New Feature: Playlist Center! Pick a topic and let our playlists guide the way—like a learning mixtape.
By Megan O. Read | Wednesday, October 07, 2009
lynda.com producer Samara Iodice with instructor/photographer Derrick Story.
As Jim wrote yesterday, lynda.com has plans for a number of new photography related courses — and just by chance, we’ve just released the first course in a new series for aspiring photographers this week. Photo Assignment: Natural Light Portraits with author and photographer Derrick Story is a really cool new lynda.com course that shows us valuable techniques for shooting portraits in natural (i.e. unpredictable and sometimes unflattering) lighting. These tips are sure to bring your outdoor portrait photography to the next level.
But wait, there’s more…
Derrick has created a Flickr group dedicated to showcasing lynda.com members’ natural light portraits, too. So after you watch the course and pick up some new tips, grab your kid sister, neighbor, or better half, and start snapping shots. Then upload your pix to the public Natural Light Portrait Photo Assignment Flickr group for feedback and to see the photos other members have shot and uploaded.
Derrick shows you how to join the Flickr group within this course, but if you would like more training on Flickr, check out Derrick’s other lynda.com course entirely devoted to the photo-sharing website, Flickr Essential Training.
I’ll be uploading my own photos to Derrick’s Flickr group soon and hope you will join me.
By Megan O. Read | Friday, July 31, 2009
Top: Abba Shapiro and producer Max Smith in a recording booth. Bottom left: How we get our trainers activated. Bottom right: Derrick Story hard at work on his new series.
This week at lynda.com, Apple-Certified trainer and author Abba Shapiro is in town recording some brand spankin’ new Final Cut training – his first course for lynda.com. The Digital Story’s very own Derrick Story is recording a new top-secret lynda.com training series! Stay tuned for more!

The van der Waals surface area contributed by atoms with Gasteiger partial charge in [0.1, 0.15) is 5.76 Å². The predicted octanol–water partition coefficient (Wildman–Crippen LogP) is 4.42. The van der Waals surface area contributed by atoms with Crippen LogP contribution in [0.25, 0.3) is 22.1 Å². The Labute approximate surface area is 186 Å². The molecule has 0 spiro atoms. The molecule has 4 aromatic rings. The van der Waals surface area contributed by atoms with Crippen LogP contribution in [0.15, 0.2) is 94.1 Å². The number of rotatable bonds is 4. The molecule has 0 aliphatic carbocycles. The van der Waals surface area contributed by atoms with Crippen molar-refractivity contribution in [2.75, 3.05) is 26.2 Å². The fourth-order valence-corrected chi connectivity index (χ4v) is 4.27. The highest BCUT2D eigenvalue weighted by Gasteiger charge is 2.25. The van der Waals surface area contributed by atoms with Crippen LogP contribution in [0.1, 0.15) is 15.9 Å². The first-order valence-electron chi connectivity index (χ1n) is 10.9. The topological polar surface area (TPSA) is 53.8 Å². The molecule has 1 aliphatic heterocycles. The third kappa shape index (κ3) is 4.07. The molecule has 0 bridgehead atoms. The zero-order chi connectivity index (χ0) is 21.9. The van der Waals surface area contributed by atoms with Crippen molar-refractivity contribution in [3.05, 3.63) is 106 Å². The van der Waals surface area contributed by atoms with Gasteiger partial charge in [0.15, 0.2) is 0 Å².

Another luminary in our Creative Inspirations series, Margo Chase, will be featured in the AIGA Los Angeles Fellows Speaker Series to talk about the business of design. Visit the AIGA Los Angeles web site for registration information for this event on August 27.
By Crystal McCullough | Wednesday, July 29, 2009
In this lynda.com video training podcast, learn to edit photos uploaded to Flickr with Derrick Story, from his title Flickr Essential Training.
By Megan O. Read | Wednesday, July 22, 2009
For those of you looking to brush up on a few skills but are limited on time, lynda.com has developed a new “10 Things” series. This series is a great way to get the highlights of a software application before deciding to dive into the full-length training course. We’ve been really excited about these new “10 Things” courses and hope you enjoy them as well! Here are some of the current 10 Things courses with more on the way. Let us know what you think!
By Garrick Chow | Tuesday, May 26, 2009
My favorite new feature of iPhoto ’09 is Faces–a combination of face detection and face recognition technology that lets you sort and organize your iPhoto collection by the people who appear in your pictures. Faces also provides behind the scenes improvements in activities like slideshows, making sure your subjects’ faces stay onscreen if you’re using effects that incorporate zooming and panning. If you’ve used previous versions of iPhoto and have been frustrated when your slideshows zoom in on people’s feet instead of their faces, you know what I’m talking about.